where $\,\epsilon_i = g(|x-y|)$

The density depends only on the distance between the current point and the next one (which can be seen as the "step" being taken). These proposal distributions give the Markov chain the random walk nature. The normal distribution that we frequently use in our examples satisfies the above definition.

In actual implementations of the MH algorithm, the proposal distribution needs to be chosen judiciously, because not all proposals will work well with all target distributions we want to sample from. Take a trimodal distribution for example:

If we choose the proposal distribution to be a standard normal as we have done before, problems will arise. The low densities between the peaks means that the MH algorithm will almost never walk to any points generated in these regions and get stuck at one peak. One way to address this issue is to increase the variance, so that the steps will be large enough to cross the gaps. Of course, in this case, it would probably be beneficial to come up with a different proposal function. As a rule of thumb, such functions should result in an approximately 50% acceptance rate for generated points.

#### Simulated Annealing

Metropolis-Hastings is very useful in simulation methods for solving optimization problems. One such application is simulated annealing, which addresses the problems of minimizing a function $\!h(x)$. This method will not always produce the global solution, but it is intuitively simple and easy to implement.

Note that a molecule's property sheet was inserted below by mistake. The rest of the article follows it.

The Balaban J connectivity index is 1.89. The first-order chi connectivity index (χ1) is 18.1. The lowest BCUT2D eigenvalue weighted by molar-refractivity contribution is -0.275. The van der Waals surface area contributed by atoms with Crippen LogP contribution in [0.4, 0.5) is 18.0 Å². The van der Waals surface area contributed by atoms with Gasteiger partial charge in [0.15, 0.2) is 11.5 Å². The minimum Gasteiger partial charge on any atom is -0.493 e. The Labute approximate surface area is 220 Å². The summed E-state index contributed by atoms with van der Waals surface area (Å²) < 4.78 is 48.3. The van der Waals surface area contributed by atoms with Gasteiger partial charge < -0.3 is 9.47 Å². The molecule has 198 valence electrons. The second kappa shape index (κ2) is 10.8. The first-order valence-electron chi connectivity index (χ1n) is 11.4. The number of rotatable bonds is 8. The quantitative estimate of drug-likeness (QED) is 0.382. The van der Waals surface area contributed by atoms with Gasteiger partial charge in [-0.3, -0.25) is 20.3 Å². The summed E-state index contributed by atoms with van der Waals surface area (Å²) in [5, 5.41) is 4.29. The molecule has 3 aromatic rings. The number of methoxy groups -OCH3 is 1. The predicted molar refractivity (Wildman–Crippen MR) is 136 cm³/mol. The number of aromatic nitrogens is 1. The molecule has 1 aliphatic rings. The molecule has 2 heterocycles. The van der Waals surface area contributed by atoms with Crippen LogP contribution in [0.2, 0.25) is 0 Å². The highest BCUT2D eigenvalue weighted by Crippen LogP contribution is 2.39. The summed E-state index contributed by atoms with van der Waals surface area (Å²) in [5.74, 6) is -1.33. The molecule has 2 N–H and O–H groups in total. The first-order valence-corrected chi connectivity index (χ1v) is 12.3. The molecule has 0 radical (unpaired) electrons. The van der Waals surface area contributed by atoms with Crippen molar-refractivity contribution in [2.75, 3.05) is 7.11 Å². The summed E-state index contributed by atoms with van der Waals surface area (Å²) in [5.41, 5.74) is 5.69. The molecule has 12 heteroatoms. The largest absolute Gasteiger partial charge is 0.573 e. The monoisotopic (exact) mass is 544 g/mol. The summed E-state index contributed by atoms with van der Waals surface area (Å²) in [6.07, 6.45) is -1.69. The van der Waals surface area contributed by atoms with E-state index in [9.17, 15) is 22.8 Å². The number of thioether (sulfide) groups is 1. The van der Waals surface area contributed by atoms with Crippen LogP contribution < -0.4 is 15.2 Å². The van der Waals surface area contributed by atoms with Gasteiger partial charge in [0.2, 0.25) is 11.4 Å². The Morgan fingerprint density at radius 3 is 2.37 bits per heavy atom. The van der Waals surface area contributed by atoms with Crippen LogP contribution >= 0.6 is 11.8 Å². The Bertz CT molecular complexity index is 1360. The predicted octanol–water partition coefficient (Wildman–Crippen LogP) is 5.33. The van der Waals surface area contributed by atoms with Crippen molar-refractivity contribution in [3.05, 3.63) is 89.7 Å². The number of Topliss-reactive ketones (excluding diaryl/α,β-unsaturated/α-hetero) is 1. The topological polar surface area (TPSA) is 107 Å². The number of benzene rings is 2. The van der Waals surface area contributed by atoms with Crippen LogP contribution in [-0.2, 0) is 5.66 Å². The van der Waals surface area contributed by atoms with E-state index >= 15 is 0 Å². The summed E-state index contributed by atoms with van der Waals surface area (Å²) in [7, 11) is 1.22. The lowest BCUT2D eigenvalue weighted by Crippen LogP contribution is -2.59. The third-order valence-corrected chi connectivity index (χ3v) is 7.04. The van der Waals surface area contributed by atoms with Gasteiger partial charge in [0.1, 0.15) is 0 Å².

Consider $e^{\frac{-h(x)}{T}}$, maximizing this expression is equivalent to minimizing $\!h(x)$. Suppose $\mu$ is the maximizing value and $h(x)=(x-\mu)^2$, then the maximization function is a gaussian distribution $\!e^{-\frac{(x-\mu)^2}{T}}$. When many samples are taken from this distribution, the mean will converge to the desired maximizing value. The annealing comes into play by lowering T (the temperature) as the sampling progresses, making the distribution narrower. The steps of simulated annealing are outlined below:

1. start with a random $\!x$ and set T to a large number

2. generate $\!y$ from a proposal distribution $\!q(y|x)$, which should be symmetric

3. accept $\!y$ with probability $min(\frac{f(y)}{f(x)},1)$ . (Note: $f(x) = e^{\frac{-h(x)}{T}}$)

4. decrease T, and then go to step 2

To decrease T in Step 4, a variety of functions can be used. For example, a common temperature function used is with geometric decline, given by an initial temperature $\! T_o$, final temperature $\! T_f$, the number of steps n, and the temperature function $\ T(t) = T_0(\frac{T_f}{T_o})^{t/n}$

The following plot and Matlab code illustrates the simulated annealing procedure as temperature T, the variance, decreases for a Gaussian distribution with zero mean. Starting off with a large value for the temperature T allows the Metropolis-Hastings component of the procedure to capture the mean, before gradually decreasing the temperature T in order to converge to the mean.

x=-10:0.1:10;
mu=0;
T=5;
colour = ['b', 'g', 'm', 'r', 'k'];
for i=1:5
pdfNormal=normpdf(x, mu, T);
plot(x, pdfNormal, colour(i));
T=T-1;
hold on
end
hleg1=legend('T=5', 'T=4', 'T=3', 'T=2', 'T=1');
title('Simulated Annealing Illustration');